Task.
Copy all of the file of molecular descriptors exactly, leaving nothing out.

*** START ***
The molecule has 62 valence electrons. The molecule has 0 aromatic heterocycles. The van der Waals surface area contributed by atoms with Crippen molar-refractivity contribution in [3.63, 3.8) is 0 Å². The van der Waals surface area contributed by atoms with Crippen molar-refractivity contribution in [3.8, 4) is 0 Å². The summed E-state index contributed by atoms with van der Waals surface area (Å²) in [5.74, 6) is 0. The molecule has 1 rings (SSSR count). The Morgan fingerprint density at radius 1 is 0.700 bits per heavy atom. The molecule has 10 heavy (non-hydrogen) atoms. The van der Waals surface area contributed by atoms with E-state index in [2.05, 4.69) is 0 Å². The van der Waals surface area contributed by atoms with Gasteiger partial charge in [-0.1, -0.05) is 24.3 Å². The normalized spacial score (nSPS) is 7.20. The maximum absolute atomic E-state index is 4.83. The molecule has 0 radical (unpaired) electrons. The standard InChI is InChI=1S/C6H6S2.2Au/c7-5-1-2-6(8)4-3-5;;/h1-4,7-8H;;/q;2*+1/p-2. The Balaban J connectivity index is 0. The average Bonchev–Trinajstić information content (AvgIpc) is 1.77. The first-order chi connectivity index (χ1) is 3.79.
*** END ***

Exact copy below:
The molecule has 62 valence electrons. The molecule has 0 aromatic heterocycles. The van der Waals surface area contributed by atoms with Crippen molar-refractivity contribution in [3.63, 3.8) is 0 Å². The van der Waals surface area contributed by atoms with Crippen molar-refractivity contribution in [3.8, 4) is 0 Å². The summed E-state index contributed by atoms with van der Waals surface area (Å²) in [5.74, 6) is 0. The molecule has 1 rings (SSSR count). The Morgan fingerprint density at radius 1 is 0.700 bits per heavy atom. The molecule has 10 heavy (non-hydrogen) atoms. The van der Waals surface area contributed by atoms with E-state index in [2.05, 4.69) is 0 Å². The van der Waals surface area contributed by atoms with Gasteiger partial charge in [-0.1, -0.05) is 24.3 Å². The normalized spacial score (nSPS) is 7.20. The maximum absolute atomic E-state index is 4.83. The molecule has 0 radical (unpaired) electrons. The standard InChI is InChI=1S/C6H6S2.2Au/c7-5-1-2-6(8)4-3-5;;/h1-4,7-8H;;/q;2*+1/p-2. The Balaban J connectivity index is 0. The average Bonchev–Trinajstić information content (AvgIpc) is 1.77. The first-order chi connectivity index (χ1) is 3.79.